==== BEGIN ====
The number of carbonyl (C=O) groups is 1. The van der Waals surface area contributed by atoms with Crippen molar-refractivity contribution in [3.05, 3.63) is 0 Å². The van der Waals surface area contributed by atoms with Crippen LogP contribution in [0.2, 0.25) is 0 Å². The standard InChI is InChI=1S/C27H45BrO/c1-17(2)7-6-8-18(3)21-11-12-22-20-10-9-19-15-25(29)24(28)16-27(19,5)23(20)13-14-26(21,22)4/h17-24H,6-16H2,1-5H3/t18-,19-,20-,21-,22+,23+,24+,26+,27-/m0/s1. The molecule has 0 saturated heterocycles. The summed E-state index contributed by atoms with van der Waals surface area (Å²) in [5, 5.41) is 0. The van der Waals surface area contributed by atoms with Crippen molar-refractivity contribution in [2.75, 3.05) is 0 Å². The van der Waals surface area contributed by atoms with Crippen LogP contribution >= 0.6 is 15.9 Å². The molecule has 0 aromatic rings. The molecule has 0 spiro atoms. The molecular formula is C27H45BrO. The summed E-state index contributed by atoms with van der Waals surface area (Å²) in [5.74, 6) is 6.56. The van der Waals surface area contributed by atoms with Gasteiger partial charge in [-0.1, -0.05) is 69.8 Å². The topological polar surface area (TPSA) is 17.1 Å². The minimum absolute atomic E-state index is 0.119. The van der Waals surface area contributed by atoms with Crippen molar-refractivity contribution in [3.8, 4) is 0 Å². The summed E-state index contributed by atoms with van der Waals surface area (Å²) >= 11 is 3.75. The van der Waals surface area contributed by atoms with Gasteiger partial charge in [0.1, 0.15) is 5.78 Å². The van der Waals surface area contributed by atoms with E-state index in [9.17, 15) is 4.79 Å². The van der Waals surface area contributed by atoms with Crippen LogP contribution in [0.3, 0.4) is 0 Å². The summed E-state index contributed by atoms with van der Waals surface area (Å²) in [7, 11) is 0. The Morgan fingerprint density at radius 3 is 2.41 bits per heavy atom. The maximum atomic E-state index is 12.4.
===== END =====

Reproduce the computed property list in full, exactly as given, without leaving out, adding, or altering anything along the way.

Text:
The number of carbonyl (C=O) groups is 1. The van der Waals surface area contributed by atoms with Crippen molar-refractivity contribution in [3.05, 3.63) is 0 Å². The van der Waals surface area contributed by atoms with Crippen LogP contribution in [0.2, 0.25) is 0 Å². The standard InChI is InChI=1S/C27H45BrO/c1-17(2)7-6-8-18(3)21-11-12-22-20-10-9-19-15-25(29)24(28)16-27(19,5)23(20)13-14-26(21,22)4/h17-24H,6-16H2,1-5H3/t18-,19-,20-,21-,22+,23+,24+,26+,27-/m0/s1. The molecule has 0 saturated heterocycles. The summed E-state index contributed by atoms with van der Waals surface area (Å²) in [5, 5.41) is 0. The van der Waals surface area contributed by atoms with Crippen molar-refractivity contribution in [2.75, 3.05) is 0 Å². The van der Waals surface area contributed by atoms with Crippen LogP contribution >= 0.6 is 15.9 Å². The molecule has 0 aromatic rings. The molecule has 0 spiro atoms. The molecular formula is C27H45BrO. The summed E-state index contributed by atoms with van der Waals surface area (Å²) in [5.74, 6) is 6.56. The van der Waals surface area contributed by atoms with Gasteiger partial charge in [-0.1, -0.05) is 69.8 Å². The topological polar surface area (TPSA) is 17.1 Å². The minimum absolute atomic E-state index is 0.119. The van der Waals surface area contributed by atoms with Crippen molar-refractivity contribution in [3.8, 4) is 0 Å². The summed E-state index contributed by atoms with van der Waals surface area (Å²) >= 11 is 3.75. The van der Waals surface area contributed by atoms with Gasteiger partial charge in [0.1, 0.15) is 5.78 Å². The van der Waals surface area contributed by atoms with E-state index in [9.17, 15) is 4.79 Å². The van der Waals surface area contributed by atoms with Crippen LogP contribution in [0.3, 0.4) is 0 Å². The summed E-state index contributed by atoms with van der Waals surface area (Å²) in [7, 11) is 0. The Morgan fingerprint density at radius 3 is 2.41 bits per heavy atom. The maximum atomic E-state index is 12.4.